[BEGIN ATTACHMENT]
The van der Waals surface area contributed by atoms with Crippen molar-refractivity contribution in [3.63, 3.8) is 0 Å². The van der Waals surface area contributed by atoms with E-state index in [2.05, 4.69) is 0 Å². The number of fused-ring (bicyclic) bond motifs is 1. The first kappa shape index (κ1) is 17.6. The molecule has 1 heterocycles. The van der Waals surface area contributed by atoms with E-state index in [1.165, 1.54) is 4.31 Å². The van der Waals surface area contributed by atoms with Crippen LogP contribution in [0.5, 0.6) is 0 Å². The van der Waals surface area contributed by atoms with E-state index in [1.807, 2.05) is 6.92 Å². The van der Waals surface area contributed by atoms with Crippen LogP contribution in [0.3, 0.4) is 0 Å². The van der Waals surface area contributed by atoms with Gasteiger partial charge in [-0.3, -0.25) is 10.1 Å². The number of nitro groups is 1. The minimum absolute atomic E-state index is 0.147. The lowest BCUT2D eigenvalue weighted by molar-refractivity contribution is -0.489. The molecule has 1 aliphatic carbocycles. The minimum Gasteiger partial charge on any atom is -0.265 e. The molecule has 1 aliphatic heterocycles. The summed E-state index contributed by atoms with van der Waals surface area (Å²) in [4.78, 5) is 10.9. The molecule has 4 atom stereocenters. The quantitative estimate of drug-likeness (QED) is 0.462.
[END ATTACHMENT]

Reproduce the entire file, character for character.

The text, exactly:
The van der Waals surface area contributed by atoms with Crippen molar-refractivity contribution in [3.63, 3.8) is 0 Å². The van der Waals surface area contributed by atoms with E-state index in [2.05, 4.69) is 0 Å². The number of fused-ring (bicyclic) bond motifs is 1. The first kappa shape index (κ1) is 17.6. The molecule has 1 heterocycles. The van der Waals surface area contributed by atoms with E-state index in [1.165, 1.54) is 4.31 Å². The van der Waals surface area contributed by atoms with Crippen LogP contribution in [0.5, 0.6) is 0 Å². The van der Waals surface area contributed by atoms with E-state index in [1.807, 2.05) is 6.92 Å². The van der Waals surface area contributed by atoms with Crippen LogP contribution in [0.3, 0.4) is 0 Å². The van der Waals surface area contributed by atoms with Gasteiger partial charge in [-0.3, -0.25) is 10.1 Å². The number of nitro groups is 1. The minimum absolute atomic E-state index is 0.147. The lowest BCUT2D eigenvalue weighted by molar-refractivity contribution is -0.489. The molecule has 1 aliphatic carbocycles. The minimum Gasteiger partial charge on any atom is -0.265 e. The molecule has 1 aliphatic heterocycles. The summed E-state index contributed by atoms with van der Waals surface area (Å²) in [4.78, 5) is 10.9. The molecule has 4 atom stereocenters. The quantitative estimate of drug-likeness (QED) is 0.462.